Saturday, May 24, 2014

Packaging Your Message

At some level, it is disagreeable to think about the way that one's words might be received, and to alter those words according to perceived reception.  After all, we then must frame ourselves contingent on our perception of other people's perception of us--that is, we must guess at how they might interpret our message and have a quick mini-conversation with that phantom conversation partner prior to actually communicating.

This is, in a very real sense, how severe anxiety manifests itself, partially because it might in most cases prove impossible to corner all possible interpretations in time to actually communicate.

But it is also disagreeable to contour our speech for consumption at a more guttural level, one that provides the bravado of a good "fuck you" and the satisfaction of outrage.  Why should we cater to others at all?  Why think about how our expression is or is not received?  At an abstract level, the answer is that language is contingent on multiple nodes, each person necessary but not sufficient alone to produce it.  There's no real language without the capacity to understand one another, to have a degree of "inter-subjectivity" -- to be inside each other's heads.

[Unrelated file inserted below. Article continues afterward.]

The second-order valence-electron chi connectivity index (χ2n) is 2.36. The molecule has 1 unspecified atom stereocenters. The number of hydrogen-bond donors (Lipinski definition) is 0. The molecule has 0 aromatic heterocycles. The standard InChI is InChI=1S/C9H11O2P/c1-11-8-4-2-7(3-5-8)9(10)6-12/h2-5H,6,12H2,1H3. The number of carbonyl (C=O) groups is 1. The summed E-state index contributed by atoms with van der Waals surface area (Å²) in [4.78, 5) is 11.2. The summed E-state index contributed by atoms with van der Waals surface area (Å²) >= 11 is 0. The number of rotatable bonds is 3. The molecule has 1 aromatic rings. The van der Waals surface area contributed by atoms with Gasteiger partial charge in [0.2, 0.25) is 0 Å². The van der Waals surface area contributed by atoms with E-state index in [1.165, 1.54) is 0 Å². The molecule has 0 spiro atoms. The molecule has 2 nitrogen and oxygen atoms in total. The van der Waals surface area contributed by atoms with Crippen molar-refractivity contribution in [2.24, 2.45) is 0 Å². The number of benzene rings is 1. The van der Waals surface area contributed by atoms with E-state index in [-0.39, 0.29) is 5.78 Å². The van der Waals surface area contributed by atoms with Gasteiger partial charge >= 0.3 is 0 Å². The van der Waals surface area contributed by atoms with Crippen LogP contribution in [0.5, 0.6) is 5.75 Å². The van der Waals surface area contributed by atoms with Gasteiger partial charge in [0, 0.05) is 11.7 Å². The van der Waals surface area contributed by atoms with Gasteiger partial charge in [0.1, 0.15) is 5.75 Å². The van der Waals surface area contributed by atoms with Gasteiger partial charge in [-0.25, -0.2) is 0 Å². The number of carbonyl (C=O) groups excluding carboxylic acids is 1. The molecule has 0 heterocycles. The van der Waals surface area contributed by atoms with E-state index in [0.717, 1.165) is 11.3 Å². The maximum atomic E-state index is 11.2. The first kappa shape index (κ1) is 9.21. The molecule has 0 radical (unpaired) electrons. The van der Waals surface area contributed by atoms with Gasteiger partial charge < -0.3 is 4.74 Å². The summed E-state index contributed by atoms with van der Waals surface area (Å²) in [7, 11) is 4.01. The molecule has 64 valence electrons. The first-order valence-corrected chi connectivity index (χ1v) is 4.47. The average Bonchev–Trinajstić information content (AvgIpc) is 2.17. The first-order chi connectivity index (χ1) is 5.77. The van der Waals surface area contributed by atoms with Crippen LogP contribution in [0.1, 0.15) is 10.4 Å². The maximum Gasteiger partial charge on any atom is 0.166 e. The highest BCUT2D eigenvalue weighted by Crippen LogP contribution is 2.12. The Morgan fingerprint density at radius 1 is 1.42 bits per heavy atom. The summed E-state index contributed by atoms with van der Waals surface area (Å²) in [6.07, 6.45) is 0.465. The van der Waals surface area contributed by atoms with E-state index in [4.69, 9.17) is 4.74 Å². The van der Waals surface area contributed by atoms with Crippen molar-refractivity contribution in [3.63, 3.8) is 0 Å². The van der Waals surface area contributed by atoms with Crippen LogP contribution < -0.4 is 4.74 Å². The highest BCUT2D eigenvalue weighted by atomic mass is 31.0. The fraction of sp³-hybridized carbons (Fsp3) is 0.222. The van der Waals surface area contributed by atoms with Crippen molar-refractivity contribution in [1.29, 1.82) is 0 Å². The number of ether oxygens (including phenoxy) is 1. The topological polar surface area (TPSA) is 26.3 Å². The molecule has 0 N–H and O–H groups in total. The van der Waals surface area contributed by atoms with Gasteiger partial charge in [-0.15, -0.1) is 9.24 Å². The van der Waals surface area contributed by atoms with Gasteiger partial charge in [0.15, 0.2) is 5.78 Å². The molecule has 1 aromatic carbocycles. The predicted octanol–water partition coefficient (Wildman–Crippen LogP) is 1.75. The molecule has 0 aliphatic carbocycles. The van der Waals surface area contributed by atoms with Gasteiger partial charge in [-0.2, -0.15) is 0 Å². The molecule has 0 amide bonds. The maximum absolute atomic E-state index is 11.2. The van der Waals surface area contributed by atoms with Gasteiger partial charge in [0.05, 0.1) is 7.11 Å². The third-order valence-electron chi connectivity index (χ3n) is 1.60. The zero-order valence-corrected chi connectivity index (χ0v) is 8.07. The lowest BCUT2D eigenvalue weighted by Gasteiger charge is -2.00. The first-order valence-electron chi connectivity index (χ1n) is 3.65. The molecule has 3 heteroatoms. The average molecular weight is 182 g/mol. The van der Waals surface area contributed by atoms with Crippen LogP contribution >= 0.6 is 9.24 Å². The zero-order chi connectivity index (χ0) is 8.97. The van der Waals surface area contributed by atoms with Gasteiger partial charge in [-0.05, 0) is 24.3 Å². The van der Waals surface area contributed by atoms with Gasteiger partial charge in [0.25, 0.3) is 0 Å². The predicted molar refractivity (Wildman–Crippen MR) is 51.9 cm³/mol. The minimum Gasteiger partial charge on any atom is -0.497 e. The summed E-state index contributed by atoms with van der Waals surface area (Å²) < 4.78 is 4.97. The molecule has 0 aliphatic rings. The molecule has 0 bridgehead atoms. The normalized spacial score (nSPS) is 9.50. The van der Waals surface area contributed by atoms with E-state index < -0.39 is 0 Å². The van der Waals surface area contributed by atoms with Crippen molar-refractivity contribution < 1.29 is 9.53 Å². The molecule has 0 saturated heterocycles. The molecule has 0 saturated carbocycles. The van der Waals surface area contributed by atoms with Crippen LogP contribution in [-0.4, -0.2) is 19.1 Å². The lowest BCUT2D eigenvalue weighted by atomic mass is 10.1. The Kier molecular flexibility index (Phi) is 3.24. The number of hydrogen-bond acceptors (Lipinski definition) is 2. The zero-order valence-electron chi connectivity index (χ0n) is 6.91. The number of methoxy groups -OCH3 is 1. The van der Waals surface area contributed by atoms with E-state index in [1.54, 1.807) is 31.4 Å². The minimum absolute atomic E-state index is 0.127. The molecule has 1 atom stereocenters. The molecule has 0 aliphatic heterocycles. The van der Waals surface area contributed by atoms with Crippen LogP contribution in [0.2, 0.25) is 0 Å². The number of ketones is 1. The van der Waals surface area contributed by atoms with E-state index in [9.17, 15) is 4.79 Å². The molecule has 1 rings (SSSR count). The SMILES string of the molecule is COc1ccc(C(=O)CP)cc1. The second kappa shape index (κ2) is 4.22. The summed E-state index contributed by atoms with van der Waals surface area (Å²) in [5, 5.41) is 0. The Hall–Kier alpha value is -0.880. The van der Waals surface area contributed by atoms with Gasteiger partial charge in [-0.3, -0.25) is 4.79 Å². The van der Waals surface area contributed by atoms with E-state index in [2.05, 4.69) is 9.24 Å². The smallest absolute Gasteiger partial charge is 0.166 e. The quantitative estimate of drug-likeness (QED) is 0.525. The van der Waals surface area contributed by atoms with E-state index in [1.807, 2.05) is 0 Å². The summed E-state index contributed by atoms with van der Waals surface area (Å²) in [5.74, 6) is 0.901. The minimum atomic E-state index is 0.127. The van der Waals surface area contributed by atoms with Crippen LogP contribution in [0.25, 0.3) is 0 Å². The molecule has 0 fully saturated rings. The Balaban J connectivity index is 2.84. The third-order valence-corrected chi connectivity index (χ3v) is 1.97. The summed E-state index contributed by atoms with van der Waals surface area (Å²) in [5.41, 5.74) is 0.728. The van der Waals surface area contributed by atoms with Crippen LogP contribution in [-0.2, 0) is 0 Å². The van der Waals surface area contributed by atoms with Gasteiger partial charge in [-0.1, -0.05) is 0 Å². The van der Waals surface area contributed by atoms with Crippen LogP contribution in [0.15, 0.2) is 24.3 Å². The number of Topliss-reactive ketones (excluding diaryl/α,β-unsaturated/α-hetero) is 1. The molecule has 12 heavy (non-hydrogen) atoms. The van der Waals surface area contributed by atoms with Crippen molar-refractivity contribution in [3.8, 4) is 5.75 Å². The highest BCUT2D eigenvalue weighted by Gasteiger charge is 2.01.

I think the reason we find it disagreeable to change our speech is that we feel as though we're compromising our message, that somehow it isn't as pure or authentic if we change it.  I'd argue, or at least I feel, that this is a highly selfish and almost narcissistic or conceded way to operate.  Making sure that other's understand what you're saying, or what you mean, assures that you get what you want, and it also helps the larger functions of the interaction you may be having proceed--whether at work, a traffic intersection, or in an unfamiliar setting.

It is also incredibly hard to concede what we don't know, at times--say a board meeting, or anytime we want to impress our superiors.  But I'd submit that the capacity to hone in on what we don't know, what remains ambiguous, or what is not being communicated clearly, and to distill it (both the gap, or space itself that isn't being successfully bridged, and also a way to synthesize that gap and move forward), is something that takes time to learn, and that builds a tremendous amount of character.  It certainly isn't always intuitive, especially in a toxic self-centered culture, and it certainly doesn't mean you have failed, if you chose to acknowledge it in real time.

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